Yet Kueck, like Sorensen, had done so willingly, and both had come to embrace the forlorn place. Stillman skillfully draws out the attractions of this harsh but frequently awesome terrain, “a vast amphitheater of startling wonders” that is rarely appreciated and frequently maligned. The manhunt for Kueck is the main story, but not the biggest one. There is also the “hermit kingdom” that is the American desert—resplendent, fearsome, unknown and, at least in places, not yet Instagrammed to death.

Antelope Valley Antelope Valley was once the site of Llano, a socialist utopia. Lucas Jackson/Reuters

Ian Thorson does not to share much, superficially at least, with Kueck or the desert’s other endemic weirdos. A native of New York City, he attended the prestigious Trinity School and, from there, went on to Stanford University. But at some point in his young adulthood, Thorson succumbed to what Scott Carney calls “the West’s faddish envy of all things Tibetan” in A Death on Diamond Mountain, his new book. Much like Stillman’s book, this is a warning to any and all seekers, spiritual and otherwise, heading out into the sagebrush.

Thorson fell under the spell of Michael Roach, a Buddhist instructor who in 1996 started the Three Jewels meditation center in Manhattan’s East Village. Roach, a Princeton graduate, had staked out a profitable position at the intersection of Eastern enlightenment and Western capitalism, having worked in New York’s diamond industry. Some worried, according to Carney, that Roach “took liberties with the teachings of the Buddha,” allegedly bedding his comely young female charges, a blatant violation of Buddhist principle.

Roach’s goal was to turn a scrap of Arizona desert into “a laboratory for emptiness” in the form of Diamond Mountain, a spiritual retreat center he founded in 2000 in remote Cochise County, named after the great Apache warrior. There was already plenty of emptiness there for the taking: Though bigger than Connecticut, the county only had 117,000 people the year Roach founded Diamond Mountain. His goal was to marry the outer emptiness with an inner one for a sort of critical mass of nothingness: “They would meditate in total silence for three years, three months, and three days,” Carney writes, “and try to gain a direct perception of emptiness.”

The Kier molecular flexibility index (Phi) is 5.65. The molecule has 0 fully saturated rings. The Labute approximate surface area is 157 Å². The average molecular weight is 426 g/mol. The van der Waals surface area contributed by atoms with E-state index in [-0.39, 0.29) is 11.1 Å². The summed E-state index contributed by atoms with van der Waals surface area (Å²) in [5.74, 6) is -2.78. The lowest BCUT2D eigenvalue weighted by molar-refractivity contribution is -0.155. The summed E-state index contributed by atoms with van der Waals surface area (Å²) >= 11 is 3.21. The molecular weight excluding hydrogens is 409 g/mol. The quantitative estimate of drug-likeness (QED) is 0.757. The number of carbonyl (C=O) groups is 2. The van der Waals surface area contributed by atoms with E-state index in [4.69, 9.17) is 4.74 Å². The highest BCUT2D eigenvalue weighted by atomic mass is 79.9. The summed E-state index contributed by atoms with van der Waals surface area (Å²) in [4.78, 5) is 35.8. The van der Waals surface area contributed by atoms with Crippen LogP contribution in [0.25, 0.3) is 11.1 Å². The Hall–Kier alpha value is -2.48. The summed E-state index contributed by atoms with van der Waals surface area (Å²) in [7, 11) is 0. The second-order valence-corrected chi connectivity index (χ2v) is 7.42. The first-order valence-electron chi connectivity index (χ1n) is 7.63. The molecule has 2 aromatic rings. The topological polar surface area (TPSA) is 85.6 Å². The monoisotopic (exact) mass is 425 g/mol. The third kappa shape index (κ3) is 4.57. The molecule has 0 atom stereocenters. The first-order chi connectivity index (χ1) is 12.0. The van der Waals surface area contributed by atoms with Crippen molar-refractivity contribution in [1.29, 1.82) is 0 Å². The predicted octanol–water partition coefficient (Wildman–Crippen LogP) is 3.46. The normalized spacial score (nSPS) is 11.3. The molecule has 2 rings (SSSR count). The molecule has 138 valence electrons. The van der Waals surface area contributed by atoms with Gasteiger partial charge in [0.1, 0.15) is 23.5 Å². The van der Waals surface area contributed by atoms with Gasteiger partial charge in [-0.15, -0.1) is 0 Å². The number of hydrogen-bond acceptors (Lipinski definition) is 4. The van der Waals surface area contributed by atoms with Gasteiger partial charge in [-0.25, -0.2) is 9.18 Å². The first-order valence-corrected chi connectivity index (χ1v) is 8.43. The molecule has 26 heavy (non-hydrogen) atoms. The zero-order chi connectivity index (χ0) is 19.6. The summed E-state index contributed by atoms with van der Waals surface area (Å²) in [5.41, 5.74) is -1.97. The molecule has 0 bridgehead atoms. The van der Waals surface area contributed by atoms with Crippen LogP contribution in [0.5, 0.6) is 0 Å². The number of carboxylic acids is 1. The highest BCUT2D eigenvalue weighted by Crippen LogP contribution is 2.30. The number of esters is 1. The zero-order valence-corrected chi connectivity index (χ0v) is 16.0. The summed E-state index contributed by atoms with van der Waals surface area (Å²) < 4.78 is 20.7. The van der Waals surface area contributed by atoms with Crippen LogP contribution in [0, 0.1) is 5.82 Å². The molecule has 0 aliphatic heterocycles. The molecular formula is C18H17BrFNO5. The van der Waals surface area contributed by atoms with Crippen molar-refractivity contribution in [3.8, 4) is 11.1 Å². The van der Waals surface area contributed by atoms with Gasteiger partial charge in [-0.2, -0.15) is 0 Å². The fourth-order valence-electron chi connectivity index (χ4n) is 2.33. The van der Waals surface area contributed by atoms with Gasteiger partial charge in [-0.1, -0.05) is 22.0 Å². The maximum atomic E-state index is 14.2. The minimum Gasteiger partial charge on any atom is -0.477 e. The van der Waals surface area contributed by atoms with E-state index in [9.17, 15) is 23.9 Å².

Thorson, then 38, eventually broke with the group and left with Christie McNally, who had once been Roach’s main consort. They went to live in a cave in the Apache Highlands that Carney calls a “stony gash in the face of the mountain,” two people convinced that their spiritual strength would help them survive the brutal tides of heat and cold that mark the rhythms of the desert.

The doomed McNally-Thorson union was first described by my Newsweek colleague Nina Burleigh in Rolling Stone (McNally has not spoken to the press since, and Carney cites Burleigh’s reporting at length):

They meditated for hours each day, believing they’d made a deep connection with the sudden storms and the wild animals, especially a family of coatimundi that visited and shared their meals. The sun heard their thoughts, too. McNally felt it rise in response to her pre-dawn meditations, and she woke in the dark to bring on the light. For sustenance, they sipped a little of the rainwater they collected and nibbled canned food they'd hauled uphill.

At some point during their cavern sojourn, Thorson contracted dysentery. McNally refused to call for help until it was too late, and by the time authorities arrived, Thorson was dead from what would later be revealed as dehydration. Carney notes that 36 people had died from dehydration in Cochise County in the three years before Thorson’s demise. Burleigh, meanwhile, describes how the area “was a wilderness so forbidding, so haunted by angry spirits and infested with rattlesnakes, that even the local Navajo refused to spend the night here.”

Carney himself visits the cave where Thorson died. He is astounded by the severity of the landscape, and the notion that Thorson and McNally imagined their spiritual devotion, however sincere, could prove an armament against natural forces. Theirs is clearly a case of Western hubris. Prayer may well bring eternal salvation, but it will not save you from the desert, whose gods are more cruel and ancient than our own.